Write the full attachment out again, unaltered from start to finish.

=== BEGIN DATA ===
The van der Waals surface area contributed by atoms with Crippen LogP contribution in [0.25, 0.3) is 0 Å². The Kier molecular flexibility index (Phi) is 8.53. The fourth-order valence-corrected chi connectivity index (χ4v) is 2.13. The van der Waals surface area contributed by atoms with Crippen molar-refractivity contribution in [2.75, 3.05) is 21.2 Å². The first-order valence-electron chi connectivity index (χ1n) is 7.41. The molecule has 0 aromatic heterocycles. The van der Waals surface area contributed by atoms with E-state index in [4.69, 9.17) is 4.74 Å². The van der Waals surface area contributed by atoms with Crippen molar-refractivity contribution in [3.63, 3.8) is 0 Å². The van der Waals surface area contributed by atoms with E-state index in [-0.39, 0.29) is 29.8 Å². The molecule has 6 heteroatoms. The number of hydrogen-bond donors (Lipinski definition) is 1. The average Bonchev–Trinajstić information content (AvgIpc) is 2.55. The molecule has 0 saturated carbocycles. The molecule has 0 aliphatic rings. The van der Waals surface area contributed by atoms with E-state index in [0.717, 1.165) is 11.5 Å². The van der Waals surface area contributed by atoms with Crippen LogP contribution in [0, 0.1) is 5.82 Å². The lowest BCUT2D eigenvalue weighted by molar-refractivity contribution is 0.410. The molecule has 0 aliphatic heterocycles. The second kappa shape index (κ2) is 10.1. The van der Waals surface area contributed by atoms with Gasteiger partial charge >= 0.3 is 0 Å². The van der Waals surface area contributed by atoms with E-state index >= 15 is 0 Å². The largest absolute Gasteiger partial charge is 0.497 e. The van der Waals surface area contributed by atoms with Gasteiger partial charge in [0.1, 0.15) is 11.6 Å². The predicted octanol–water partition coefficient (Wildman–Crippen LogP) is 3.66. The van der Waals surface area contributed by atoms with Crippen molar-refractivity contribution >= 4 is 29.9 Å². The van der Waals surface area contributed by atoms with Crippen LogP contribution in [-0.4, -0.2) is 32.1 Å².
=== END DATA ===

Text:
The van der Waals surface area contributed by atoms with Crippen LogP contribution in [0.25, 0.3) is 0 Å². The Kier molecular flexibility index (Phi) is 8.53. The fourth-order valence-corrected chi connectivity index (χ4v) is 2.13. The van der Waals surface area contributed by atoms with Crippen molar-refractivity contribution in [2.75, 3.05) is 21.2 Å². The first-order valence-electron chi connectivity index (χ1n) is 7.41. The molecule has 0 aromatic heterocycles. The van der Waals surface area contributed by atoms with E-state index in [4.69, 9.17) is 4.74 Å². The van der Waals surface area contributed by atoms with Crippen molar-refractivity contribution in [3.63, 3.8) is 0 Å². The van der Waals surface area contributed by atoms with E-state index in [-0.39, 0.29) is 29.8 Å². The molecule has 6 heteroatoms. The number of hydrogen-bond donors (Lipinski definition) is 1. The average Bonchev–Trinajstić information content (AvgIpc) is 2.55. The molecule has 0 saturated carbocycles. The molecule has 0 aliphatic rings. The van der Waals surface area contributed by atoms with E-state index in [0.717, 1.165) is 11.5 Å². The van der Waals surface area contributed by atoms with Crippen LogP contribution in [0, 0.1) is 5.82 Å². The lowest BCUT2D eigenvalue weighted by molar-refractivity contribution is 0.410. The molecule has 0 aliphatic heterocycles. The second kappa shape index (κ2) is 10.1. The van der Waals surface area contributed by atoms with Gasteiger partial charge >= 0.3 is 0 Å². The van der Waals surface area contributed by atoms with E-state index >= 15 is 0 Å². The largest absolute Gasteiger partial charge is 0.497 e. The van der Waals surface area contributed by atoms with Gasteiger partial charge in [0.1, 0.15) is 11.6 Å². The predicted octanol–water partition coefficient (Wildman–Crippen LogP) is 3.66. The van der Waals surface area contributed by atoms with Crippen molar-refractivity contribution >= 4 is 29.9 Å². The van der Waals surface area contributed by atoms with Crippen LogP contribution in [-0.4, -0.2) is 32.1 Å².